Three years into a prolific college career, Leaf was already a hero in the tiny town of Pullman. But now pro scouts across the country were salivating at the prospect of adding him to their roster. Guys who get paid to yammer with authority about the likelihood a college athlete’s skills will translate to the pro—guys like ESPN’s draft analyst Mel Kiper and his heavily moussed huckster’s haircut—mocked anyone who didn’t believe that Leaf would carpet bomb the NFL with touchdowns. So with one year of college eligibility remaining, Leaf left WSU and entered the draft. And just as predicted, on April 18, 1998, the San Diego Chargers selected him with the second pick in the draft and signed him to a $34 million contract that included a $12 million signing bonus.

But not long into the 1998 season, those talking heads were gagging on their words. The cannon arm that had served Leaf so well in college was failing him in the pros. Physically, he looked the part of an NFL quarterback, but his decisions on the field proved he was overwhelmed and unprepared. By the end of the year he’d thrown for just two touchdowns, while being intercepted 15 times. For the next three years he was plagued by injuries and never played a full season, and by 2002, after a brief stint at Seahawks training camp, Leaf had washed out of football altogether at the age of 25. The analysts who had once pegged him as a future Hall of Famer were calling him the biggest bust in NFL draft history.

“When your confidence, self-esteem, and abilities don’t match the moment, you’re dead meat,” says T. J. Simers, a veteran sportswriter for the Los Angeles Times. “There’s a long list of those guys.” And it’s a list that includes a lot of quarterbacks. Take Heath Shuler (drafted third overall by the Washington Redskins in ’94), Tim Couch (drafted first overall by the Cleveland Browns in ’99), and JaMarcus Russell (drafted first overall by the Oakland Raiders in ’07). All three came into the pros carrying similarly stratospheric expectations, and all were just as woefully ineffective as Leaf was. Yet none got tarred with the “biggest bust” label, and there’s a good chance it’s because they lacked the two things that Leaf actually had: an ego that dwarfed his talent and a relationship with the media that bordered on nuclear.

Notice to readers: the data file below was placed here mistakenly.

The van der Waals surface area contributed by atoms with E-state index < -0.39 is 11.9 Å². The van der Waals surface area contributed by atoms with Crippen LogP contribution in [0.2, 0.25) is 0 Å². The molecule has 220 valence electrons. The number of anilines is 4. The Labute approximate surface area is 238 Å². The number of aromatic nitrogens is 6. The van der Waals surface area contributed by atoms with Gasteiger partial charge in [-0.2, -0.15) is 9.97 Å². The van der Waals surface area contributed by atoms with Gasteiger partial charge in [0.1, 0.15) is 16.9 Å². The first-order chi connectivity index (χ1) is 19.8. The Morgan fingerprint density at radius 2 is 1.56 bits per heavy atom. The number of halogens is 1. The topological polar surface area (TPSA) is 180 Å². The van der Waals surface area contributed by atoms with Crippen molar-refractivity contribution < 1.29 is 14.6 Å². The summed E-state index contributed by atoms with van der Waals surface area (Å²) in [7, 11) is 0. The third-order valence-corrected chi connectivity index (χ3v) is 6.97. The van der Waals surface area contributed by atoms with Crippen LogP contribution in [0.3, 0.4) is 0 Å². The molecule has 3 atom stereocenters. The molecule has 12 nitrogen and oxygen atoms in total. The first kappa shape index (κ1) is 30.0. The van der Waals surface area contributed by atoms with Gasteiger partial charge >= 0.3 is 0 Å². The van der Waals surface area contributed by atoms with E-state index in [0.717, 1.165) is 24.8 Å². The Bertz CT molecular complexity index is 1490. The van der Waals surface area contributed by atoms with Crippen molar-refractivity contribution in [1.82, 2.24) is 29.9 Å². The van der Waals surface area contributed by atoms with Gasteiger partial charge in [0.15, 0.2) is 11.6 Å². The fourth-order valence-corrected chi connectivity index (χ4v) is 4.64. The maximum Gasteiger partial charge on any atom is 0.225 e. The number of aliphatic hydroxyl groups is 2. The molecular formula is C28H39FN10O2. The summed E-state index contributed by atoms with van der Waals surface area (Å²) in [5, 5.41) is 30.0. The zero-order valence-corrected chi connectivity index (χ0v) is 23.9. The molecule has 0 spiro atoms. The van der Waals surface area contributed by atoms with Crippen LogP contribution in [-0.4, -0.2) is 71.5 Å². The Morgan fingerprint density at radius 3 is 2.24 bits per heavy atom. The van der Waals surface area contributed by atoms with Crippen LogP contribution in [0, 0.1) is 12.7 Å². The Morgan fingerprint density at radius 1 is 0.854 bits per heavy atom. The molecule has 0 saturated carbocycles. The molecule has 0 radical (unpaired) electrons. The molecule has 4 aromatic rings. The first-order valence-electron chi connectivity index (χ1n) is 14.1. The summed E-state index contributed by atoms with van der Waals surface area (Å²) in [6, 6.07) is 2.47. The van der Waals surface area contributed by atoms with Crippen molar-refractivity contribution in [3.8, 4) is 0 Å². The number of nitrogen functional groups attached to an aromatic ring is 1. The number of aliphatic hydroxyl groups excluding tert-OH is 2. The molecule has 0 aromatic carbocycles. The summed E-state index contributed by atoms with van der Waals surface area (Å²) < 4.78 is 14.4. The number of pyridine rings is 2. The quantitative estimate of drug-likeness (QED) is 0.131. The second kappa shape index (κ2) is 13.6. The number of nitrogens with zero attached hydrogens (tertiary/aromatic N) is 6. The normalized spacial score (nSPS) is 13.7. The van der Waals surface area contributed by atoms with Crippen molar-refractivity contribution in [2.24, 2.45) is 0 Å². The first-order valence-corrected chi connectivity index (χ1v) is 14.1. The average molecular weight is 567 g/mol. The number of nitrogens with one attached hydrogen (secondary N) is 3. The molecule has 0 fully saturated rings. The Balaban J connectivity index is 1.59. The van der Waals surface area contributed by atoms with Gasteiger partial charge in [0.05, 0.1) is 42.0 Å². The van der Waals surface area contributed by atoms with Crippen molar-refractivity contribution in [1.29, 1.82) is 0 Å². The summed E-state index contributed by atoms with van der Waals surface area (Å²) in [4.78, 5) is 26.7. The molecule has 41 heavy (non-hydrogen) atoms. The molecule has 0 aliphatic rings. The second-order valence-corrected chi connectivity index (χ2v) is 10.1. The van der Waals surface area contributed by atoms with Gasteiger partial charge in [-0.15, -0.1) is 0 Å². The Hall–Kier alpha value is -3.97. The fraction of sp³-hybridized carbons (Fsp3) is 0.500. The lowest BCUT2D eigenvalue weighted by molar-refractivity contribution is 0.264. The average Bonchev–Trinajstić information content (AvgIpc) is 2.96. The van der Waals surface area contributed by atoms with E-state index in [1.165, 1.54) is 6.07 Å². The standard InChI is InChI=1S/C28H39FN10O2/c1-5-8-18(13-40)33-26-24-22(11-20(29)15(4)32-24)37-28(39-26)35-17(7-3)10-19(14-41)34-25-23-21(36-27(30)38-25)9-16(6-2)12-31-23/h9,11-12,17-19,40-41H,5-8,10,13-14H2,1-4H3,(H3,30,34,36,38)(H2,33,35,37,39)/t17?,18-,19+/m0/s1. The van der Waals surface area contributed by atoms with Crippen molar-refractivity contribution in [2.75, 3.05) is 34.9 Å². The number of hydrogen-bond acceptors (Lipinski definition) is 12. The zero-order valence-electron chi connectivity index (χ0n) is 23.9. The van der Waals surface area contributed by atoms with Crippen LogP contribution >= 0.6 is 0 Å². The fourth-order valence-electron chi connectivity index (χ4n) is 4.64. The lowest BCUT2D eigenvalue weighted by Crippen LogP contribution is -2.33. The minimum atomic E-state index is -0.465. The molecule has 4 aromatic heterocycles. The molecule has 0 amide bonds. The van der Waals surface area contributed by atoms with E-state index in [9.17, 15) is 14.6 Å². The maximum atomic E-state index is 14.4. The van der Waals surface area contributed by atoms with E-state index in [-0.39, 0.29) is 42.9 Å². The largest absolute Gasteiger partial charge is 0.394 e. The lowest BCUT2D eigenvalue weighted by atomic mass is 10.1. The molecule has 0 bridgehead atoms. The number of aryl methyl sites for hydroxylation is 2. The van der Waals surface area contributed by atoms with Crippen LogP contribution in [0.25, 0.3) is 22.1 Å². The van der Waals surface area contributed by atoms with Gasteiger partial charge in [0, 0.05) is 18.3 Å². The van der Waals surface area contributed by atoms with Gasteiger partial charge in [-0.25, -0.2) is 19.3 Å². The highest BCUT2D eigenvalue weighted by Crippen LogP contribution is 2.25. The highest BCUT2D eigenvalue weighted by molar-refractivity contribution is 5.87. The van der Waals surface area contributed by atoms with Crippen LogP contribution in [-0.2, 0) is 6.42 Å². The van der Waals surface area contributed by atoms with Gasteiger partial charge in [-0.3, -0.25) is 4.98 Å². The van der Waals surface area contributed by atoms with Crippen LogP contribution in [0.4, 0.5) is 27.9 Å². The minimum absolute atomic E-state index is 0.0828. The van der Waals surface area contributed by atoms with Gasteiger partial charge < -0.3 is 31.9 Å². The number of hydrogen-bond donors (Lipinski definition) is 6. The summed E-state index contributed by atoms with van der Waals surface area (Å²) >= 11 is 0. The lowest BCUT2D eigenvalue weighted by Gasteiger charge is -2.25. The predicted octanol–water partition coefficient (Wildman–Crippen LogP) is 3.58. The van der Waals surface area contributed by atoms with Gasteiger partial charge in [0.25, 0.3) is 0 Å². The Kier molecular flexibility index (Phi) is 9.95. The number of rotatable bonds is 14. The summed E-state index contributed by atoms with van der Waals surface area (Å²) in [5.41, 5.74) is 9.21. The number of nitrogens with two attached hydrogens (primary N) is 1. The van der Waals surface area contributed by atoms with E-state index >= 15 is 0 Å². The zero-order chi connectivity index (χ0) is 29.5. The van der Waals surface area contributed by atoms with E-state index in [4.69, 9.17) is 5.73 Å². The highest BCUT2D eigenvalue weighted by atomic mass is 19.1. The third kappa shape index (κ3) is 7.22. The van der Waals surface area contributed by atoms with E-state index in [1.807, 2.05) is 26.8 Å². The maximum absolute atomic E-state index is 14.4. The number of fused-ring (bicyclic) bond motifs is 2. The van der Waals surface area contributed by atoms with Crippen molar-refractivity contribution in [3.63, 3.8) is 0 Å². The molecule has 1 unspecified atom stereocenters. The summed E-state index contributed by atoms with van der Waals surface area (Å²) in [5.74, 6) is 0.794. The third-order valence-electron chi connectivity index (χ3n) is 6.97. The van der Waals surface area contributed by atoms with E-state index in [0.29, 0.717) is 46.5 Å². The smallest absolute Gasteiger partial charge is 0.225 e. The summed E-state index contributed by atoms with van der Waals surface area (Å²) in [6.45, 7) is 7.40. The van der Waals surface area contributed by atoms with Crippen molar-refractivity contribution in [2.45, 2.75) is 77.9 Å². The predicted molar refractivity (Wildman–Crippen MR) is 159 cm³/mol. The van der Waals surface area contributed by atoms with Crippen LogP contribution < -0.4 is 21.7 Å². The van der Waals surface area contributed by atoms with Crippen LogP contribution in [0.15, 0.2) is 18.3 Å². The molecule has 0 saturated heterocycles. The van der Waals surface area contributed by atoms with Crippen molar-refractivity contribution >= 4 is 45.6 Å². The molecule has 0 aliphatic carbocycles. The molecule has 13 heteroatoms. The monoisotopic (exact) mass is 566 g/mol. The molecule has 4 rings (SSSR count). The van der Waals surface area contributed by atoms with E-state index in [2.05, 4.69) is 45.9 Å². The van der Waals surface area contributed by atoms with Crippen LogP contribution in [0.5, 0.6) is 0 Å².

Simers was one of the first to document Leaf’s immaturity. In a column published August 11, 1998, weeks before the regular season started, he blistered Leaf, calling him a punk and reporting on his refusal to bus his own table at the Chargers training facility, his snide remarks about fellow rookie quarterback Peyton Manning, and his alleged advances toward another NFL player’s wife.

San Diego fans were apoplectic. Who was this hack from LA to attack their new hero? Leaf was just a kid, they sputtered. A brash one, sure, but one who would back it up on the field. But then on September 20, Simers’s prophecy of the savior-who-never-was began to come true as Leaf imploded in a game against the Kansas City Chiefs, throwing four interceptions and fumbling three times. And one day later, when San Diego Union-Tribune reporter Jay Posner asked Leaf about his postgame altercation with a cameraman, the fiery quarterback erupted. Unaware of or indifferent to the fact that he was being filmed, Leaf leapt from the folding chair in front of his locker, loomed over the seated Posner, and screamed, “Don’t talk to me, all right?” His cheeks, smooth and without a hint of stubble, flushed red. “Knock it off!” The five-second clip went national within days, playing in an endless loop in sports highlight reels and branding Leaf an arrogant, entitled child.

Thirteen years later Posner just sighed when I asked him about his run-in with Leaf in San Diego. He won’t excuse Leaf’s inability to handle criticism, but he’s convinced that the era of media saturation that started in the late ’90s is at least partly to blame for Leaf’s public image problem. “There have been physical altercations between athletes and sportswriters before,” he said. “And the incident between Ryan and myself wasn’t even physical. The difference is that it was caught on video.”